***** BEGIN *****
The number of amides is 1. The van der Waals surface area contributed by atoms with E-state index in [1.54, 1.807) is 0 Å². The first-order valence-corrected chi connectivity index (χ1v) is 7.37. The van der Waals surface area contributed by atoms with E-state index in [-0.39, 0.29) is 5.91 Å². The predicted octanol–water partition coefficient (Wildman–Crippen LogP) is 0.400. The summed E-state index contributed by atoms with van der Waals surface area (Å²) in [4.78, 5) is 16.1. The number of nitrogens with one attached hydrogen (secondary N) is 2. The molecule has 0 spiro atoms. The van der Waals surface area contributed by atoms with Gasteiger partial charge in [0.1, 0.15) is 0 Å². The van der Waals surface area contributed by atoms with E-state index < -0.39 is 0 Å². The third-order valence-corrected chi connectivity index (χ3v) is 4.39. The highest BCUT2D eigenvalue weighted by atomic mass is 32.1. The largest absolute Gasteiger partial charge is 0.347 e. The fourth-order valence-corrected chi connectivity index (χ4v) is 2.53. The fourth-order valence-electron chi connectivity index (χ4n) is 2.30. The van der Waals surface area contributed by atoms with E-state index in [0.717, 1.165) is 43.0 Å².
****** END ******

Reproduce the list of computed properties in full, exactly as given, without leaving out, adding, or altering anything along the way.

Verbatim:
The number of amides is 1. The van der Waals surface area contributed by atoms with E-state index in [1.54, 1.807) is 0 Å². The first-order valence-corrected chi connectivity index (χ1v) is 7.37. The van der Waals surface area contributed by atoms with E-state index in [-0.39, 0.29) is 5.91 Å². The predicted octanol–water partition coefficient (Wildman–Crippen LogP) is 0.400. The summed E-state index contributed by atoms with van der Waals surface area (Å²) in [4.78, 5) is 16.1. The number of nitrogens with one attached hydrogen (secondary N) is 2. The molecule has 0 spiro atoms. The van der Waals surface area contributed by atoms with Gasteiger partial charge in [0.1, 0.15) is 0 Å². The van der Waals surface area contributed by atoms with E-state index < -0.39 is 0 Å². The third-order valence-corrected chi connectivity index (χ3v) is 4.39. The highest BCUT2D eigenvalue weighted by atomic mass is 32.1. The largest absolute Gasteiger partial charge is 0.347 e. The fourth-order valence-corrected chi connectivity index (χ4v) is 2.53. The fourth-order valence-electron chi connectivity index (χ4n) is 2.30. The van der Waals surface area contributed by atoms with E-state index in [0.717, 1.165) is 43.0 Å².